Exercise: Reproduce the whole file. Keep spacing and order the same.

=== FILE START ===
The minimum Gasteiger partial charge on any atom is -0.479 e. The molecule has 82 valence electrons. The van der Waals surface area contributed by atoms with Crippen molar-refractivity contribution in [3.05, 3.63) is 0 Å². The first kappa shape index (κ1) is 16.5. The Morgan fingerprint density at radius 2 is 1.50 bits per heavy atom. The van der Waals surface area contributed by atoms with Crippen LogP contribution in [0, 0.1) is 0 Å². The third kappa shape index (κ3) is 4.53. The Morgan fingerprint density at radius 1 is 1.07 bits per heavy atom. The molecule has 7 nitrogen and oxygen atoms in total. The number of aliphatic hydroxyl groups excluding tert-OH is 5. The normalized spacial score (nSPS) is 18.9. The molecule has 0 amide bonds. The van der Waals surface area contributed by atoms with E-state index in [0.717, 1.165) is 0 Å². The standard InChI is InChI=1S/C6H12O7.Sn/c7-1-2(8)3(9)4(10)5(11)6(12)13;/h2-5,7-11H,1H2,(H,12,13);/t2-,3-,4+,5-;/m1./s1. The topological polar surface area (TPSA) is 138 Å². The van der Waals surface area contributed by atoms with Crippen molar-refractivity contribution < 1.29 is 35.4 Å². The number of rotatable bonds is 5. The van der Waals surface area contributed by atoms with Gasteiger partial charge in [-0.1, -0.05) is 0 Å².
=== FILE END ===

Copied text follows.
The minimum Gasteiger partial charge on any atom is -0.479 e. The molecule has 82 valence electrons. The van der Waals surface area contributed by atoms with Crippen molar-refractivity contribution in [3.05, 3.63) is 0 Å². The first kappa shape index (κ1) is 16.5. The Morgan fingerprint density at radius 2 is 1.50 bits per heavy atom. The van der Waals surface area contributed by atoms with Crippen LogP contribution in [0, 0.1) is 0 Å². The third kappa shape index (κ3) is 4.53. The Morgan fingerprint density at radius 1 is 1.07 bits per heavy atom. The molecule has 7 nitrogen and oxygen atoms in total. The number of aliphatic hydroxyl groups excluding tert-OH is 5. The normalized spacial score (nSPS) is 18.9. The molecule has 0 amide bonds. The van der Waals surface area contributed by atoms with E-state index in [0.717, 1.165) is 0 Å². The standard InChI is InChI=1S/C6H12O7.Sn/c7-1-2(8)3(9)4(10)5(11)6(12)13;/h2-5,7-11H,1H2,(H,12,13);/t2-,3-,4+,5-;/m1./s1. The topological polar surface area (TPSA) is 138 Å². The van der Waals surface area contributed by atoms with Crippen molar-refractivity contribution < 1.29 is 35.4 Å². The number of rotatable bonds is 5. The van der Waals surface area contributed by atoms with Gasteiger partial charge in [-0.1, -0.05) is 0 Å².